It was a beautiful windup.

"If a person is denied employment because of race, national origin or sex," the assistant attorney general for civil rights said, "the consequences may well be so serious as to make other civil rights largely academic. For example, access to equality of housing opportunity has little practical significance if an individual is discriminated against in the job market and cannot earn a wage to purchase decent housing. Similarly, a diploma becomes less valuable if it fails to open doors to positions for which the person was trained."

Then came the delivery: a sweeping curve so wide of the plate as to constitute a wild pitch. Or a bean ball. William Bradford Reynolds, the administration official charged with civil rights enforcement, called for an end to affirmative action as generally understood.

"We no longer will insist upon, or in any respect support, the use of quotas or any other numerical statistical formulae designed to provide to non-victims of discrimination preferential treatment based on race, sex, national origin or religion."

It was a definition calculated to cut the moral ground from under affirmative action. After all, who (except white men, for whom it is a matter of routine) can countenance preferential treatment for "non-victims of discrimination"?

The remarkable thing is that he seems to understand the problem that led to such concepts as "goals and timetables" for correcting racially skewed hiring patterns.

"Affirmative action," as originally promulgated by President Lyndon Johnson, involved expanded recruitment of minority applicants. It quickly became apparent, however, that employers who wished to continue to discriminate could do so, even while casting a wider recruitment net. The question arose as to what might properly be done if such an employer met the Johnson requirement by interviewing impressive numbers of minorities without significantly changing his hiring patterns.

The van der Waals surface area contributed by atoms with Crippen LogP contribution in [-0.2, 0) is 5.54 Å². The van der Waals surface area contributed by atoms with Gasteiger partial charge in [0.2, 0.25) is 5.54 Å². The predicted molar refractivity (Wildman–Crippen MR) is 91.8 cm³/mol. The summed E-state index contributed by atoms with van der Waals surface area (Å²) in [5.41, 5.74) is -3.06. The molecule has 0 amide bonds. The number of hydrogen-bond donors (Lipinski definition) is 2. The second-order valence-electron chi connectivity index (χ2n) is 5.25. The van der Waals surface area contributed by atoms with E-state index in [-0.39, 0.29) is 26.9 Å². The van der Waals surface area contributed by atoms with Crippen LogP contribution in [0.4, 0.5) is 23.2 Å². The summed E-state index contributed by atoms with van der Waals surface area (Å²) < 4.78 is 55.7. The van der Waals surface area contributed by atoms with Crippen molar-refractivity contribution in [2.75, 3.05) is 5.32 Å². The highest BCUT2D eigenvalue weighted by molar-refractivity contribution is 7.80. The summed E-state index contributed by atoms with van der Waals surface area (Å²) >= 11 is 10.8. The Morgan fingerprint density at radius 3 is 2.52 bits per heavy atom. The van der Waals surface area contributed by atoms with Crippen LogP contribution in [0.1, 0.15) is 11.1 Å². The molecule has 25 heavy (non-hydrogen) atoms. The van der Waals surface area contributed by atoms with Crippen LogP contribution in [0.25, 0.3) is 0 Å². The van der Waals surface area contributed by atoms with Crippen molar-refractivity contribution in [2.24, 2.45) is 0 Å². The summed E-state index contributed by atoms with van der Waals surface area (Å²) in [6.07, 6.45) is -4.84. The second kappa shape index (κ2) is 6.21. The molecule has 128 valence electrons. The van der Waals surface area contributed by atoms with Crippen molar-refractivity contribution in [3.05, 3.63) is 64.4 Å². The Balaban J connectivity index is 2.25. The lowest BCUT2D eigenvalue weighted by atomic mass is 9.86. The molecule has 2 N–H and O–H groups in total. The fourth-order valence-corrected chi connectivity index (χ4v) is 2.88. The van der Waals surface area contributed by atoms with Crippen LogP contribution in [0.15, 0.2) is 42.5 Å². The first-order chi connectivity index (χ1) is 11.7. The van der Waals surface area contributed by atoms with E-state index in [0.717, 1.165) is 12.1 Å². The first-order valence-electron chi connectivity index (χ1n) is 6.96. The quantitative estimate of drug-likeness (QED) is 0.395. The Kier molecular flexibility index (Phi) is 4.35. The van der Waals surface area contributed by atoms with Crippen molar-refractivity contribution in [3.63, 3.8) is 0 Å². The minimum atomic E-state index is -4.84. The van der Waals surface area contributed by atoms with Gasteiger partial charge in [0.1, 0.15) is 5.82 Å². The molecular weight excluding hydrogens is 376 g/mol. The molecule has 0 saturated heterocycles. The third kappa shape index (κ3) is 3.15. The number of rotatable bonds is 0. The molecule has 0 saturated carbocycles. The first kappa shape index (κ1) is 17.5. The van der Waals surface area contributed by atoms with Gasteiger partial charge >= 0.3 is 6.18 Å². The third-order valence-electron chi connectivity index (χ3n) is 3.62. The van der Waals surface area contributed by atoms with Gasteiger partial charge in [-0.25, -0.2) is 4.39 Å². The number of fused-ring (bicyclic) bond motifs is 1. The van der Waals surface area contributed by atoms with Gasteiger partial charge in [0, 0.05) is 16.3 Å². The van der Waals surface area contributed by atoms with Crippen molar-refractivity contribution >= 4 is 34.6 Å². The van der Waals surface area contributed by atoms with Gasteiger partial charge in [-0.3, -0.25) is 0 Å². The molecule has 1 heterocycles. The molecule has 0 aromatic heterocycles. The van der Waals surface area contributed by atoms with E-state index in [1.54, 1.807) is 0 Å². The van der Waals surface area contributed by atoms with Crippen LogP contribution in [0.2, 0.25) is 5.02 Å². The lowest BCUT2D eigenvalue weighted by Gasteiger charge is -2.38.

The answer: insist on changed results--or at the very least an explanation of why the results hadn't changed.

Reynolds, naturally, describes it differently. Some, he said, "were impatient with the progress of minorities and began to urge use of new hiring requirements designed to achieve immediate numerical equality among the races in the place of work."

He would handle the recalcitrant employer by supporting suits by applicants who could show they had been discriminated against in the personnel office. Lots of luck. To begin with, the person who is rejected by a large company usually cannot know who got "his" job, let alone whether his qualifications were equal or better. Under the present rules, the rejected applicant could point to the dearth of minorities or females on the employer's work force as evidence of discrimination. If the complaint were upheld, the employer could be required to do something about the makeup of his staff.

Not under the Reynolds rule. To the extent that "doing something" about evident discrimination involved a requirement to hire members of a discriminated-against group --without regard to whether the individuals hired had themselves been discriminated against by the employer--it would amount to preferential treatment at the expense of white potential employees: reverse discrimination.

Where an applicant is able to prove that he has been discriminated against, Reynolds would require that he be hired and--another big windup -- "seek injunctive relief directing the employer to make future employment decisions on a nondiscriminatory, race-neutral and sex-neutral basis." Then:

"To ensure that the injunction is followed, we will require as part of the remedy that the employer make special efforts to reach minority or female workers through comprehensive use of employment recruitment techniques, such as media advertising and visiting high schools and college campuses . . . (and) regularly file records detailing its recruitment efforts and revealing the number of minority and female applicants being attracted." He would even seek, "where appropriate," percentage recruitment goals.

And again the wide-breaking pitch: Reynolds is talking recruitment, not hiring. This whole elaborate scheme of injunctions and follow-up and record-filing deals only with getting minority applicants.

Victims of discrimination could tell him that it doesn't help a lot to require a biased employer to take your application. It's getting the job that counts.